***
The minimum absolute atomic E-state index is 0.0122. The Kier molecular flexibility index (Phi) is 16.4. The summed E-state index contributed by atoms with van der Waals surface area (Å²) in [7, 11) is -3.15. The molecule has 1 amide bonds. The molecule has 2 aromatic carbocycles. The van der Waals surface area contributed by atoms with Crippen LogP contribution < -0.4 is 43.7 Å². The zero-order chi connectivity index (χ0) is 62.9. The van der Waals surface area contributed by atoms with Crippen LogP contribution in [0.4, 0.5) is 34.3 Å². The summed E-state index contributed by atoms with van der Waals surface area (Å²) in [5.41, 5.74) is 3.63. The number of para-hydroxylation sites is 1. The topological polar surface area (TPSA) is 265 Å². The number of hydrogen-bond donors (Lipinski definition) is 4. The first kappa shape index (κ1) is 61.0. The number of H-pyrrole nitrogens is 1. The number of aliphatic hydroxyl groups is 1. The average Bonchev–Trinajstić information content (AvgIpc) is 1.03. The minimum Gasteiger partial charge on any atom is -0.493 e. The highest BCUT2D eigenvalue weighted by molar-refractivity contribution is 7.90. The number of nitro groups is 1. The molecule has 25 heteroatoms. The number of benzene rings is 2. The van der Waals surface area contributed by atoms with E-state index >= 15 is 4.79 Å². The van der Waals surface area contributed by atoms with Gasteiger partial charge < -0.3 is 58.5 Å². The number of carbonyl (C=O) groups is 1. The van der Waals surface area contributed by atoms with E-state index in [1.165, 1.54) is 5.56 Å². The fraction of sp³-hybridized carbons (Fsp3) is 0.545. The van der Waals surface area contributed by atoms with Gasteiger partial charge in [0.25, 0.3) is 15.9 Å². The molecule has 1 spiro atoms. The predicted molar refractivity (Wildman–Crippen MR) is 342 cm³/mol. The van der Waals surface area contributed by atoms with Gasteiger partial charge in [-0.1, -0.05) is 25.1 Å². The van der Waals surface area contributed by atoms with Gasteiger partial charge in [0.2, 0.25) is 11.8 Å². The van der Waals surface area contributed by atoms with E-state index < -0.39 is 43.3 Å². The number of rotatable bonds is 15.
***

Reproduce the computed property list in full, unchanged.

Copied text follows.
The minimum absolute atomic E-state index is 0.0122. The Kier molecular flexibility index (Phi) is 16.4. The summed E-state index contributed by atoms with van der Waals surface area (Å²) in [7, 11) is -3.15. The molecule has 1 amide bonds. The molecule has 2 aromatic carbocycles. The van der Waals surface area contributed by atoms with Crippen LogP contribution < -0.4 is 43.7 Å². The zero-order chi connectivity index (χ0) is 62.9. The van der Waals surface area contributed by atoms with Crippen LogP contribution in [0.4, 0.5) is 34.3 Å². The summed E-state index contributed by atoms with van der Waals surface area (Å²) in [5.41, 5.74) is 3.63. The number of para-hydroxylation sites is 1. The topological polar surface area (TPSA) is 265 Å². The number of hydrogen-bond donors (Lipinski definition) is 4. The first kappa shape index (κ1) is 61.0. The number of H-pyrrole nitrogens is 1. The number of aliphatic hydroxyl groups is 1. The average Bonchev–Trinajstić information content (AvgIpc) is 1.03. The minimum Gasteiger partial charge on any atom is -0.493 e. The highest BCUT2D eigenvalue weighted by molar-refractivity contribution is 7.90. The number of nitro groups is 1. The molecule has 25 heteroatoms. The number of benzene rings is 2. The van der Waals surface area contributed by atoms with E-state index >= 15 is 4.79 Å². The van der Waals surface area contributed by atoms with Gasteiger partial charge < -0.3 is 58.5 Å². The number of carbonyl (C=O) groups is 1. The van der Waals surface area contributed by atoms with E-state index in [1.165, 1.54) is 5.56 Å². The fraction of sp³-hybridized carbons (Fsp3) is 0.545. The van der Waals surface area contributed by atoms with Gasteiger partial charge in [0.25, 0.3) is 15.9 Å². The molecule has 1 spiro atoms. The predicted molar refractivity (Wildman–Crippen MR) is 342 cm³/mol. The van der Waals surface area contributed by atoms with Gasteiger partial charge in [-0.1, -0.05) is 25.1 Å². The van der Waals surface area contributed by atoms with Gasteiger partial charge in [0.2, 0.25) is 11.8 Å². The van der Waals surface area contributed by atoms with E-state index < -0.39 is 43.3 Å². The number of rotatable bonds is 15.